English Standard Version
Then the LORD said to me, “Throw it to the potter”—the lordly price at which I was priced by them. So I took the thirty pieces of silver and threw them into the house of the LORD, to the potter.
King James Bible
And the LORD said unto me, Cast it unto the potter: a goodly price that I was prised at of them. And I took the thirty pieces of silver, and cast them to the potter in the house of the LORD.
American Standard Version
And Jehovah said unto me, Cast it unto the potter, the goodly price that I was prized at by them. And I took the thirty pieces of silver, and cast them unto the potter, in the house of Jehovah.
And the Lord said to me: Cast it to the statuary, a handsome price, that I was prized at by them. And I took the thirty pieces of silver, and I cast them into the house of the Lord to the statuary.
English Revised Version
And the LORD said unto me, Cast it unto the potter, the goodly price that I was prised at of them. And I took the thirty pieces of silver, and cast them unto the potter, in the house of the LORD.
Webster's Bible Translation
And the LORD said to me, Cast it to the potter: a goodly price that I was prized at by them. And I took the thirty pieces of silver, and cast them to the potter in the house of the LORD.
Zechariah 11:13 Parallel
CommentaryKeil and Delitzsch Biblical Commentary on the Old Testament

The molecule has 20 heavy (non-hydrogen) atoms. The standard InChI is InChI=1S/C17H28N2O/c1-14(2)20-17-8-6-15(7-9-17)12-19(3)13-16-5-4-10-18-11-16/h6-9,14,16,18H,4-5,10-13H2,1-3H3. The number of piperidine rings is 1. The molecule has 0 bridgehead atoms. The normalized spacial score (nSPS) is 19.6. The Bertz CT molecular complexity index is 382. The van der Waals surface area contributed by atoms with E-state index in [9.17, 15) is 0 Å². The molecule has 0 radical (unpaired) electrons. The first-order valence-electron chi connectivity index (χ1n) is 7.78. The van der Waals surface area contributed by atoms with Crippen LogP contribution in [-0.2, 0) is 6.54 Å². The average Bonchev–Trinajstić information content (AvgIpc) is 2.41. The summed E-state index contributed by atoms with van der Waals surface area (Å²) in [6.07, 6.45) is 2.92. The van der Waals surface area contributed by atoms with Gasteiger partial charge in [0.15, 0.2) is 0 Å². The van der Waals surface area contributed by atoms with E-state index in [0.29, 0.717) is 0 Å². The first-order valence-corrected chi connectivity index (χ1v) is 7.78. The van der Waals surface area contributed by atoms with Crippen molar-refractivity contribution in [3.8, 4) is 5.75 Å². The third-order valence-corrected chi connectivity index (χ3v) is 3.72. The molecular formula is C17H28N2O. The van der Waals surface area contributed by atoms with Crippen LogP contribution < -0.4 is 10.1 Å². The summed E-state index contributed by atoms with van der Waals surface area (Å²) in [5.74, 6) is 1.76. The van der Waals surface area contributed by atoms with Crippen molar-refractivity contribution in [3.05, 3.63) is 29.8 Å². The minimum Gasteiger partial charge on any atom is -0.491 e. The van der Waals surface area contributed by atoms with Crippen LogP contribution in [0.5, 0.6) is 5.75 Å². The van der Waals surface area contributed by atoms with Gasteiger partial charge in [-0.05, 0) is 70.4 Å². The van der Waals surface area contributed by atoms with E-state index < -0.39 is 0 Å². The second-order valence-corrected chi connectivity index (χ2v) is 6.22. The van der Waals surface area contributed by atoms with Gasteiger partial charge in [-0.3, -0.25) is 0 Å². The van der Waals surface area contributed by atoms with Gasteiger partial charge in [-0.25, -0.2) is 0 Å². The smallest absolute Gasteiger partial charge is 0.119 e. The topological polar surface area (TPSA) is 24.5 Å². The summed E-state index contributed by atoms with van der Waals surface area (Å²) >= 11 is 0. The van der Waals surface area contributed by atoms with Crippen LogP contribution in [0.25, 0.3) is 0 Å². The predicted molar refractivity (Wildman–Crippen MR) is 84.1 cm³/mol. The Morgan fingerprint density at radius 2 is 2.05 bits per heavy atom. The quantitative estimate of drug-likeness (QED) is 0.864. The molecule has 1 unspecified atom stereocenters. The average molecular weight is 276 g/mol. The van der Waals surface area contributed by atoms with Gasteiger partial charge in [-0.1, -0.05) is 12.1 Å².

Zechariah 1:8. "I saw by night, and behold a man riding upon a red horse, and he stood among the myrtles which were in the hollow; and behind him red, speckled, and white horses. Zechariah 1:9. And I said, What are these, my lord? Then the angel that talked with me said to me, I will show thee what these are. Zechariah 1:10. And the man who stood among the myrtles answered and said, These are they whom Jehovah hath sent to go through the earth. Zechariah 1:11. And they answered the angel of Jehovah who stood among the myrtles, and said, We have gone through the earth, and, behold, the whole earth sits still, and at rest. Zechariah 1:12. Then the angel of Jehovah answered and said, Jehovah of hosts, how long wilt Thou not have compassion upon Jerusalem and the cities of Judah, with whom Thou hast been angry these seventy years? Zechariah 1:13. And Jehovah answered the angel that talked with me good words, comforting words. Zechariah 1:14. And the angel that talked with me said to me, Preach, and say, Thus saith Jehovah of hosts, I have been jealous for Jerusalem and Zion with great jealousy, Zechariah 1:15 and with great wrath I am angry against the nations at rest: for I had been angry for a little, but they helped for harm. Zechariah 1:16. Therefore thus saith Jehovah, I turn again to Jerusalem with compassion: my house shall be built in it, is the saying of Jehovah of hosts, and the measuring line shall be drawn over Jerusalem. Zechariah 1:17. Preach as yet, and say, Thus saith Jehovah of hosts, My cities shall yet swell over with good, and Jehovah will yet comfort Zion, and will yet choose Jerusalem." The prophet sees, during the night of the day described in Zechariah 1:7 (הלּילה is the accusative of duration), in an ecstatic vision, not in a dream but in a waking condition, a rider upon a red horse in a myrtle-bush, stopping in a deep hollow, and behind him a number of riders upon red, speckled, and white horses (sūsı̄m are horses with riders, and the reason why the latter are not specially mentioned is that they do not appear during the course of the vision as taking any active part, whilst the colour of their horses is the only significant feature). At the same time he also sees, in direct proximity to himself, an angel who interprets the vision, and farther off (Zechariah 1:11) the angel of Jehovah also standing or stopping among the myrtle-bushes, and therefore in front of the man upon a red horse, to whom the riders bring a report, that they have gone through the earth by Jehovah's command and have found the whole earth quiet and at rest; whereupon the angel of Jehovah addresses a prayer to Jehovah for pity upon Jerusalem and the cities of Judah, and receives a good consolatory answer, which the interpreting angel conveys to the prophet, and the latter publicly proclaims in Zechariah 1:14-17.